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4th March, 2019 The Hindu Daily Editorial discussion (in Hindi)
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Ashish Singh
IB ACIO II- 2017(Mains Qualified), Verified Exam cleared- SSC CPO (2014), SSC CGL Tier (2016 - Qualified for Mains), DSSSB (Mains)

U
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thank you for new initiative. pls continue including mains questions.
  1. The Hindu Daily Editorial Discussion 4/3/19 By - Ashish Singh


  2. plus Teaching live on Unacademy Plus Unlimited access to all plus courses . Structured live courses . Learn from experienced educators Learn more Yunacademy Environment And NEWS Ecoloagy By Ashish Singh By Ashish Singh By Ashish Singh (Hindi) 100 MCQ's on Environment and Hindi) February, 2019 The Hindu Daily February 2019: The Hindu Daily Editorial and Prelims Based.. Ecology Editorial and Prelims 9 Lessons 60 Lessons 59 Lessons


  3. Page 8 Page 9 Lines being crossed Failing the forest .The reasons behind India's restraint after the 26/11 attacks . Both human rights and wildlife rights are still valid today groups have not used the Forest Rights Act as a conservation tool .The basics are vital The difference between journalism and Making hospitalisation affordable will spell relief, but there is no alternative to strengthening primary health care propaganda Journalists should report events rather than become cheerleaders for hate politics and intolerance .The week after . India must keep up diplomatic pressure on Pakistan to act . Equally in the spotlight against terror groups .Some recent Hindi films show that 'character actors' no longer have a secondary status . Deepening slowdown Can the RBI's reduction in borrowing costs help check the demand slowdown?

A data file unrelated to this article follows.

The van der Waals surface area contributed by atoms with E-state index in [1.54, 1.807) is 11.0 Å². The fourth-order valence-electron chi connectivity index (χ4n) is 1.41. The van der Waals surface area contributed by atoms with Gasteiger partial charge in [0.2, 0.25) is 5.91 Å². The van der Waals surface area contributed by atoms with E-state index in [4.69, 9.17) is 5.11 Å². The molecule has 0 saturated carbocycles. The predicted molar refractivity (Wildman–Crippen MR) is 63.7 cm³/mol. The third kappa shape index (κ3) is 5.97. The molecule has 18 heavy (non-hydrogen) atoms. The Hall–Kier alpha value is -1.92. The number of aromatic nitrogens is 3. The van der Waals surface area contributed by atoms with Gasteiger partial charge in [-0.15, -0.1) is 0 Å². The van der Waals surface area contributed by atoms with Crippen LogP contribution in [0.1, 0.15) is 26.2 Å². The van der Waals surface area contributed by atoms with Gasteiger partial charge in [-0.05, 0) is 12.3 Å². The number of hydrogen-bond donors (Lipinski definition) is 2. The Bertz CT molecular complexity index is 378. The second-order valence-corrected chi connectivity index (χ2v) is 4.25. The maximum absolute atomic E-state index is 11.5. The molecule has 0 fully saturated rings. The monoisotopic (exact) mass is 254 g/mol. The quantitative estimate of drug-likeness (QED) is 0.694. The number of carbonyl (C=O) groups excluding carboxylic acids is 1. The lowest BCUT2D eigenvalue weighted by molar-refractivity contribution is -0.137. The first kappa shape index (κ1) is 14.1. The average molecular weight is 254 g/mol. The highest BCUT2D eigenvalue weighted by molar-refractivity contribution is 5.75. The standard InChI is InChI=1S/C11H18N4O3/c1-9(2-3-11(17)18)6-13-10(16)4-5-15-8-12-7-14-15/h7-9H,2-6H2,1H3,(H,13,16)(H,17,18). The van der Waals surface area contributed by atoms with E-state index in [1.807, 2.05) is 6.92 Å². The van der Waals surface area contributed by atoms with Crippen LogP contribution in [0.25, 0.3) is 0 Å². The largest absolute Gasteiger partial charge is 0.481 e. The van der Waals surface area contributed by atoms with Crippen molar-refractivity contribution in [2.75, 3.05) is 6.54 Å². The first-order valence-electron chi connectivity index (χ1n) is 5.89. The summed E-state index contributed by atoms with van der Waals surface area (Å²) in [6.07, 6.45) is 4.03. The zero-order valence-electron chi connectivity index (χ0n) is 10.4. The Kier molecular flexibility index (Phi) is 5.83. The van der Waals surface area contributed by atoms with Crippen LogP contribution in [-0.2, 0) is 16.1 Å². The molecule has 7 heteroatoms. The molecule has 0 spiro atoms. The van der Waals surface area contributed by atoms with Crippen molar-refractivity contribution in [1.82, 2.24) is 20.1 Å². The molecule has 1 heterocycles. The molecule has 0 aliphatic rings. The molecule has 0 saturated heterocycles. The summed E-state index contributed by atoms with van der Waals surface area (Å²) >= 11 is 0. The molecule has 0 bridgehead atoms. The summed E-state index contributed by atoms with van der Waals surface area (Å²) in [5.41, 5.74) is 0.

4. Failing the forest GS PAPER 3 . Environment conservation 0


  5. .On February 13, the Supreme Court ordered the eviction of more than 10 lakh Adivasis and other forest dwellers from forestland across 17 States The petitioners, mainly wildlife NGOs, had demanded that State governments evict those forest dwellers whose claims over traditional forestland under the Scheduled Tribes and Other Traditional Forest Dwellers (Recognition of Forest Rights) Act, 2006, known simply as the Forest Rights Act (FRA), had been rejected. . .On February 28, the court stayed its controversial order and asked the States to submit details on how the claims of the dwellers were decided and the authorities competent to pass final rejection orders.


  6. .While the Supreme Court has now made it clear that there will be no forcible eviction, what the order has succeeded in doing is resuscitating a sharp binary between the human rights- and wildlife rights-based groups that have for decades tried to swing public opinion in their favour. The wildlife groups who went to court argue that implementation of the FRA could lead to encroachments, and fresh clearance of forestland for human dwellings. The human rights groups have argued that the FRA was passed by Parliament and is aimed at correcting historical injustices to traditional forest dwellers who, since colonial times, have been subject to a cycle of evictions Since colonial times, as governments asserted their control over forests, India's forest history has become a cycle of evictions from forestland and rebellions by forest dwellers. . .


  7. A fundamental difference .Now, here's the problem. Both groups have been so locked in ideological debates whether in the courtroom or on social media . that they have failed to protect what could potentially have been beneficial to their respective interest groups: the forest. The FRA was meant for forest dwellers, but it could have also been a powerful tool for conservation. Sadly, both sides have propagated misinformation to garner support for themselves. .